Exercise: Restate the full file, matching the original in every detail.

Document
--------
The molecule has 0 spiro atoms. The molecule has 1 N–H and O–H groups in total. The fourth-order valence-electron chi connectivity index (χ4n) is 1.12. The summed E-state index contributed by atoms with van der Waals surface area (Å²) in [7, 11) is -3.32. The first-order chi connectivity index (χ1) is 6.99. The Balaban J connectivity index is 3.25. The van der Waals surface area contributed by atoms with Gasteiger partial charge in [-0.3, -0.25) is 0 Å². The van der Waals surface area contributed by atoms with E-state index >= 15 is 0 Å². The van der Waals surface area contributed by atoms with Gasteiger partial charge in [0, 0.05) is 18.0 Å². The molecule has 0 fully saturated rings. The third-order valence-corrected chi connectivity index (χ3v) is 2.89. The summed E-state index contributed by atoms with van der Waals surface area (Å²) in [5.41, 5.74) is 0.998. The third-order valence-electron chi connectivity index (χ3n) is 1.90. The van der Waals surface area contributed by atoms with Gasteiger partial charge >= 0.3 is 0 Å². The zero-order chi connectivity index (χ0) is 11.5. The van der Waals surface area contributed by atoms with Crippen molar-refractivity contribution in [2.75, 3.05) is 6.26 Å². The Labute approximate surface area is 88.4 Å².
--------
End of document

The molecule has 0 spiro atoms. The molecule has 1 N–H and O–H groups in total. The fourth-order valence-electron chi connectivity index (χ4n) is 1.12. The summed E-state index contributed by atoms with van der Waals surface area (Å²) in [7, 11) is -3.32. The first-order chi connectivity index (χ1) is 6.99. The Balaban J connectivity index is 3.25. The van der Waals surface area contributed by atoms with Gasteiger partial charge in [-0.3, -0.25) is 0 Å². The van der Waals surface area contributed by atoms with E-state index >= 15 is 0 Å². The van der Waals surface area contributed by atoms with Gasteiger partial charge in [0, 0.05) is 18.0 Å². The molecule has 0 fully saturated rings. The third-order valence-corrected chi connectivity index (χ3v) is 2.89. The summed E-state index contributed by atoms with van der Waals surface area (Å²) in [5.41, 5.74) is 0.998. The third-order valence-electron chi connectivity index (χ3n) is 1.90. The van der Waals surface area contributed by atoms with Gasteiger partial charge >= 0.3 is 0 Å². The zero-order chi connectivity index (χ0) is 11.5. The van der Waals surface area contributed by atoms with Crippen molar-refractivity contribution in [2.75, 3.05) is 6.26 Å². The Labute approximate surface area is 88.4 Å².